Software Language Engineering with XMF and XModeler

Software Language Engineering with XMF and XModeler

Tony Clark (Middlesex University, UK) and James Willans (HSBC, UK)
DOI: 10.4018/978-1-4666-2092-6.ch011
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Abstract

XMF and XModeler are presented as technologies that have been specifically designed for Software Language Engineering. XMF provides a meta-circular, extensible platform for DSL definition based on syntax-classes that extend object-oriented classes with composable grammars. XModeler is a development environment built on top of XMF that provides an extensible client-based architecture for developing DSL tools.
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Introduction

Software Engineering is different from other Engineering disciplines, such as Civil, Electrical and Chemical. Traditional Engineering disciplines are based on a collection of well-understood, fixed rules that are the same for each new system. There is a single formal system that describes the elements of each discipline and how they work together to build systems. A Software Engineer is free to design a formal system for each new application. For example, a financial application executes in terms of elements and rules that are different from a telecom system or a car engine controller. Each new formal system leads to a domain specific language (DSL) that can represent a family of related systems.

Conventional software development requires that systems are implemented in a general purpose language (GPL) such as C or Java. A language engineering approach requires that the DSL is embedded in a GPL. Fortunately, even a minimal programming language has a surprising property that allows programs to be expressed as data to be processed and executed by another program. This meta-ability that allows programs to be represented as data and vice versa, both differentiates Software Engineering from other Engineering disciplines and makes it possible for programming languages to process other programming languages.

The process of building languages is termed Software Language Engineering and requires a meta-technology that can build and process languages. A DSL can be internal if it is assimilated as part of the host language and external if it is stand-alone. Languages that support Language Oriented Programming (LOP) allow DSLs to be defined and to be integrated with the host language execution engine (whether external or internal). Languages for LOP offer a range of features that can process syntax from concrete to abstract and can embed new language structures into the execution cycle of the host language either by desugaring to the host language structures or by producing data that is subsequently processed by an interpreter written in the host language.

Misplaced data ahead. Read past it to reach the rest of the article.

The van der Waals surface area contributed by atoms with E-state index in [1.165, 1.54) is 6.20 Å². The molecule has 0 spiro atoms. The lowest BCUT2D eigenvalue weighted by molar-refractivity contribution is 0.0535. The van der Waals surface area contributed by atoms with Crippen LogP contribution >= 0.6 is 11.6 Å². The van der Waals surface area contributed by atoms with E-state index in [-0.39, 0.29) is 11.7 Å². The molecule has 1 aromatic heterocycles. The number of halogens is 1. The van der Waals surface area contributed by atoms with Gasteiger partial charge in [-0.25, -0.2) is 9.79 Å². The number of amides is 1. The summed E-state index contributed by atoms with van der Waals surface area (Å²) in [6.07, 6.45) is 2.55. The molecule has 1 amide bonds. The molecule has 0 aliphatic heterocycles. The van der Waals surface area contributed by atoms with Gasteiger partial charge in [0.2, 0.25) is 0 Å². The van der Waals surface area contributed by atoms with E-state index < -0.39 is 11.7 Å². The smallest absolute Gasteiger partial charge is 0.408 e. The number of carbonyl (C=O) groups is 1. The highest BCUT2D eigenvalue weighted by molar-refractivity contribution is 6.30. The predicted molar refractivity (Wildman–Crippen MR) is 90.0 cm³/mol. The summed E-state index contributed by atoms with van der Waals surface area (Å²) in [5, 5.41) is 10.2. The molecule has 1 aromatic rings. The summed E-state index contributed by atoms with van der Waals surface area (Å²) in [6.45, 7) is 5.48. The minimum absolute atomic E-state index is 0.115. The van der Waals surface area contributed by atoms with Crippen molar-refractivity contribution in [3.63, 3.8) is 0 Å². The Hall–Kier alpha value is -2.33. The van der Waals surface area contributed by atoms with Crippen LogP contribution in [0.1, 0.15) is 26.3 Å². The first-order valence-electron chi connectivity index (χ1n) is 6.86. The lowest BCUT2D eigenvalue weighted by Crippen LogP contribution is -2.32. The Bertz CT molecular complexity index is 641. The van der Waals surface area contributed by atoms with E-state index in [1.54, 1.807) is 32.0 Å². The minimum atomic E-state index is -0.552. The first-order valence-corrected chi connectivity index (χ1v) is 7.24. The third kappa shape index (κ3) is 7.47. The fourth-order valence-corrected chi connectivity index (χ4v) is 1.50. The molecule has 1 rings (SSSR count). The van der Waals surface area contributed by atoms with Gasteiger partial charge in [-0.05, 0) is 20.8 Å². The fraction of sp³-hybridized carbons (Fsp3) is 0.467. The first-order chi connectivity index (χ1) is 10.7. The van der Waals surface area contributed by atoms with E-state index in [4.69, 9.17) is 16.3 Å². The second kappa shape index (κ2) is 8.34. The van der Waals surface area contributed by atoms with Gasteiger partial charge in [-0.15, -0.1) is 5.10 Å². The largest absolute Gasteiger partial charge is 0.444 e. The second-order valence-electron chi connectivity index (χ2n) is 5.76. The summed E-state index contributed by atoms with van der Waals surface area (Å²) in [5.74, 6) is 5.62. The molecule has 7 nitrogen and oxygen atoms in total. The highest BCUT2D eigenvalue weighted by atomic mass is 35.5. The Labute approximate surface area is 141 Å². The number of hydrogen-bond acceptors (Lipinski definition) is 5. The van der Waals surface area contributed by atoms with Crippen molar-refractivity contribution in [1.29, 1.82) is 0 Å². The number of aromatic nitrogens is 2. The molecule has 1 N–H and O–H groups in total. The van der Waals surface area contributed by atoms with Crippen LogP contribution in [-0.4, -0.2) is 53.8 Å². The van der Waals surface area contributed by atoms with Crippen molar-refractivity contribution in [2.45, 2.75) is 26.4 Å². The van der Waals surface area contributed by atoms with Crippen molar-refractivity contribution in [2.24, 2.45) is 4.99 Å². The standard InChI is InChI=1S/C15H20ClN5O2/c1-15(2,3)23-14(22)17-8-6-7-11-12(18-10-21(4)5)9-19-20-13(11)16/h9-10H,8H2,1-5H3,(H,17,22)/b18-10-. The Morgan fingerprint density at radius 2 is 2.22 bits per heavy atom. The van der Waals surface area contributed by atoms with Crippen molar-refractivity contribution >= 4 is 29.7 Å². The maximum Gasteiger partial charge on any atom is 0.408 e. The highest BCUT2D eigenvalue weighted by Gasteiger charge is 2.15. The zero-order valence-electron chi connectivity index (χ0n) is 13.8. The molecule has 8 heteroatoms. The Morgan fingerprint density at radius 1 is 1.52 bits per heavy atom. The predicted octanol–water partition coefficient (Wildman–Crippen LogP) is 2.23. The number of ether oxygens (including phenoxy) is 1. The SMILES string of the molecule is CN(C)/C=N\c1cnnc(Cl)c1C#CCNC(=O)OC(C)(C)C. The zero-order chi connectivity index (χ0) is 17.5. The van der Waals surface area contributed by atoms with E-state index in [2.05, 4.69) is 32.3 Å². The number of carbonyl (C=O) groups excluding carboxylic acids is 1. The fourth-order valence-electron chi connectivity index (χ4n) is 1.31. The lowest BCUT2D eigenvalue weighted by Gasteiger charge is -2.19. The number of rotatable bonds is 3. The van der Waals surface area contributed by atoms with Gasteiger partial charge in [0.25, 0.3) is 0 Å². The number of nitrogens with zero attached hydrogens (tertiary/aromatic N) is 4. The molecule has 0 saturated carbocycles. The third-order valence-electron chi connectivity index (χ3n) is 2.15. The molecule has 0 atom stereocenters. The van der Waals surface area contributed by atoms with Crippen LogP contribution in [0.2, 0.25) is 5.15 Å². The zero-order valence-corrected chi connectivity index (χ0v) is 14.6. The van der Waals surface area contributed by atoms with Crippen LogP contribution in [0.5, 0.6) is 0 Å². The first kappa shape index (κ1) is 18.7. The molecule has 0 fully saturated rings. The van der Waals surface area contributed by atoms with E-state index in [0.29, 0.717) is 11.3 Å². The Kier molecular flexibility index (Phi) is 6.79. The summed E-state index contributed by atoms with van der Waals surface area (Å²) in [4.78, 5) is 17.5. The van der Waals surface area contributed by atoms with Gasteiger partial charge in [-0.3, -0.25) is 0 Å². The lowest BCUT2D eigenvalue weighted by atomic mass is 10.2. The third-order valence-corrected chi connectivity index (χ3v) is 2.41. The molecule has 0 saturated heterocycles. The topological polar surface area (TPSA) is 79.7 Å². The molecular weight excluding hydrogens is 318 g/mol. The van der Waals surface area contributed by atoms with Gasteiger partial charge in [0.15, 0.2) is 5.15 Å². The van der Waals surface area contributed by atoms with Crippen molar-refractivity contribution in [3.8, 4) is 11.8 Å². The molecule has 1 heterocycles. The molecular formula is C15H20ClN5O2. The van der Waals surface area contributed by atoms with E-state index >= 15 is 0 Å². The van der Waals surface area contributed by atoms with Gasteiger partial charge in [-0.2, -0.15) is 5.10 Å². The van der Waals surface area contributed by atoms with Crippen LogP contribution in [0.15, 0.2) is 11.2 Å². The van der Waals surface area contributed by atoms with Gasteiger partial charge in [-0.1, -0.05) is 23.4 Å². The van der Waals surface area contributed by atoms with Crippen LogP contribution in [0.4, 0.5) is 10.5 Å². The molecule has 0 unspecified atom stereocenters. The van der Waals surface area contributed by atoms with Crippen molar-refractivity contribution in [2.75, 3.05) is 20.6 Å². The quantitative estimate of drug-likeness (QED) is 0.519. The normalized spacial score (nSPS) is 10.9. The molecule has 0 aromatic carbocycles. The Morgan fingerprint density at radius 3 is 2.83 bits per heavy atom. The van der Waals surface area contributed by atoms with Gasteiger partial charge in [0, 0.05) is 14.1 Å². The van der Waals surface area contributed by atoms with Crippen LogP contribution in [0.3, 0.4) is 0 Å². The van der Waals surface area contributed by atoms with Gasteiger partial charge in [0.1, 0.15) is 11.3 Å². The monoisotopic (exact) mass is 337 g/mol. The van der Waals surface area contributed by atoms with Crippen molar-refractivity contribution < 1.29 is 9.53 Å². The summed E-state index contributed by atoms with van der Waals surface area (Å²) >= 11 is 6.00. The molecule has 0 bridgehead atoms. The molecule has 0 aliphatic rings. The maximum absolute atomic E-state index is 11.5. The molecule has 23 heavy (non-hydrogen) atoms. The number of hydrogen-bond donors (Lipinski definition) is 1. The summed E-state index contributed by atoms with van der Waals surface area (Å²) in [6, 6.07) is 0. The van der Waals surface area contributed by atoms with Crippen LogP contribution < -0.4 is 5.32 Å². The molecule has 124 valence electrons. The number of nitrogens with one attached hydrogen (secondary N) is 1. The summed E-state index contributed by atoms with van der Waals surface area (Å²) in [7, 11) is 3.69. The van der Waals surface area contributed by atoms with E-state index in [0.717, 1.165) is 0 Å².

XMF and XModeler are tools that have been designed for Software Language Engineering. XMF is a programming language for LOP and XModeler is an IDE written in XMF on Eclipse for building XMF applications and domain specific modelling tools. XMF is bootstrapped and XModeler is constructed by using XMF-defined languages to control a small number of tool primitives for graphics, tree-browsing, property editing, menus and text editors.

XMF is bootstrapped using a self-describing meta-model that supports an arbitrary number of meta-class instances. The XMF meta-model includes higher-order functions (closures) that are extensively used to process syntax structures and provides a basic language based on an extension of the Object Constraint Language (OCL) that conveniently supports a range of list processing operations. The basic language provided by XMF can be changed by replacing the default grammar. Finally, the meta-model for XMF allows classes to be associated with extensible grammars to form syntax-classes.

A syntax-class defines how to transform delimited text (concrete syntax) into abstract syntax that is subsequently processed by the XMF execution engine. Once defined, a syntax-class can be used in any XMF program. It can be embedded as an internal language construct in expressions or included via an external file. Unlike many systems, grammars can refer to each other and new language constructs can refer to the host language thereby allowing the new construct to be interleaved with the host.

XMF and XModeler were developed as commercial products and successfully used on a range of customer projects including those for BAES, Citi-Group, Artisan Software and BT (Georgalas et al., 2004, 2005). They are both open-source1 and form the basis of language engineering examples described in the widely cited e-books (Clark et al., 2008). These tools were independently evaluated (Helsen Ryman & Spinelli, 2008) as providing the highest-level of support for systems abstraction compared to other tools for software engineering and is regularly included in comparative studies of language engineering tools.

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